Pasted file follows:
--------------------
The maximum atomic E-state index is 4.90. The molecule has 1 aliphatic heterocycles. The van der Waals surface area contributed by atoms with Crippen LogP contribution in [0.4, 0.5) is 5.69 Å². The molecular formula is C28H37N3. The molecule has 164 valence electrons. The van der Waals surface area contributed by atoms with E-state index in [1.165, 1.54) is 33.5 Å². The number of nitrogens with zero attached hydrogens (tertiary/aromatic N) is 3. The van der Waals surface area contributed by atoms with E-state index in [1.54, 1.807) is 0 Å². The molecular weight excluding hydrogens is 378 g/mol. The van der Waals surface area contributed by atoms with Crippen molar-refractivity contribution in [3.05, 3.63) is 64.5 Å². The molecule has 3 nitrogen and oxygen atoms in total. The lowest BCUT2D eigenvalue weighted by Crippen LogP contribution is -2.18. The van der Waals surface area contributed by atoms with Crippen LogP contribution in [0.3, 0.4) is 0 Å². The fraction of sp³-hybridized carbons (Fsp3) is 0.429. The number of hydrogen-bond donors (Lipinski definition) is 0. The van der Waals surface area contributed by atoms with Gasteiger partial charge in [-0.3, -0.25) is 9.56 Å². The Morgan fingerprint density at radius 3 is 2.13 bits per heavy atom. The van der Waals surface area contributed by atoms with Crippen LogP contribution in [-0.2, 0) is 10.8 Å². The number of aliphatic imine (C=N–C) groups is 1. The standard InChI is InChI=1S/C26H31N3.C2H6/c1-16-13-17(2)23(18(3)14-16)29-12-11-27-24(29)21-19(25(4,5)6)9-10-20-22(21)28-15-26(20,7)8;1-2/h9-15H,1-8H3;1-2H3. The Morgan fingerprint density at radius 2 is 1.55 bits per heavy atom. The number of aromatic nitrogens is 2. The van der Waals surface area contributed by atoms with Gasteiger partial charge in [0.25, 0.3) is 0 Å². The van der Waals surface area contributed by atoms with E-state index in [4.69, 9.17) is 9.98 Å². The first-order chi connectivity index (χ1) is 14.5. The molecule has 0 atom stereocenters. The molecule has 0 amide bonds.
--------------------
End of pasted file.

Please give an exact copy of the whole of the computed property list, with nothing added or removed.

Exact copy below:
The maximum atomic E-state index is 4.90. The molecule has 1 aliphatic heterocycles. The van der Waals surface area contributed by atoms with Crippen LogP contribution in [0.4, 0.5) is 5.69 Å². The molecular formula is C28H37N3. The molecule has 164 valence electrons. The van der Waals surface area contributed by atoms with E-state index in [1.165, 1.54) is 33.5 Å². The number of nitrogens with zero attached hydrogens (tertiary/aromatic N) is 3. The van der Waals surface area contributed by atoms with E-state index in [1.54, 1.807) is 0 Å². The molecular weight excluding hydrogens is 378 g/mol. The van der Waals surface area contributed by atoms with Crippen molar-refractivity contribution in [3.05, 3.63) is 64.5 Å². The molecule has 3 nitrogen and oxygen atoms in total. The lowest BCUT2D eigenvalue weighted by Crippen LogP contribution is -2.18. The van der Waals surface area contributed by atoms with Crippen LogP contribution in [0.3, 0.4) is 0 Å². The fraction of sp³-hybridized carbons (Fsp3) is 0.429. The number of hydrogen-bond donors (Lipinski definition) is 0. The van der Waals surface area contributed by atoms with Gasteiger partial charge in [-0.3, -0.25) is 9.56 Å². The Morgan fingerprint density at radius 3 is 2.13 bits per heavy atom. The van der Waals surface area contributed by atoms with Crippen LogP contribution in [-0.2, 0) is 10.8 Å². The number of aliphatic imine (C=N–C) groups is 1. The standard InChI is InChI=1S/C26H31N3.C2H6/c1-16-13-17(2)23(18(3)14-16)29-12-11-27-24(29)21-19(25(4,5)6)9-10-20-22(21)28-15-26(20,7)8;1-2/h9-15H,1-8H3;1-2H3. The Morgan fingerprint density at radius 2 is 1.55 bits per heavy atom. The number of aromatic nitrogens is 2. The van der Waals surface area contributed by atoms with Gasteiger partial charge in [0.25, 0.3) is 0 Å². The van der Waals surface area contributed by atoms with E-state index in [4.69, 9.17) is 9.98 Å². The first-order chi connectivity index (χ1) is 14.5. The molecule has 0 atom stereocenters. The molecule has 0 amide bonds.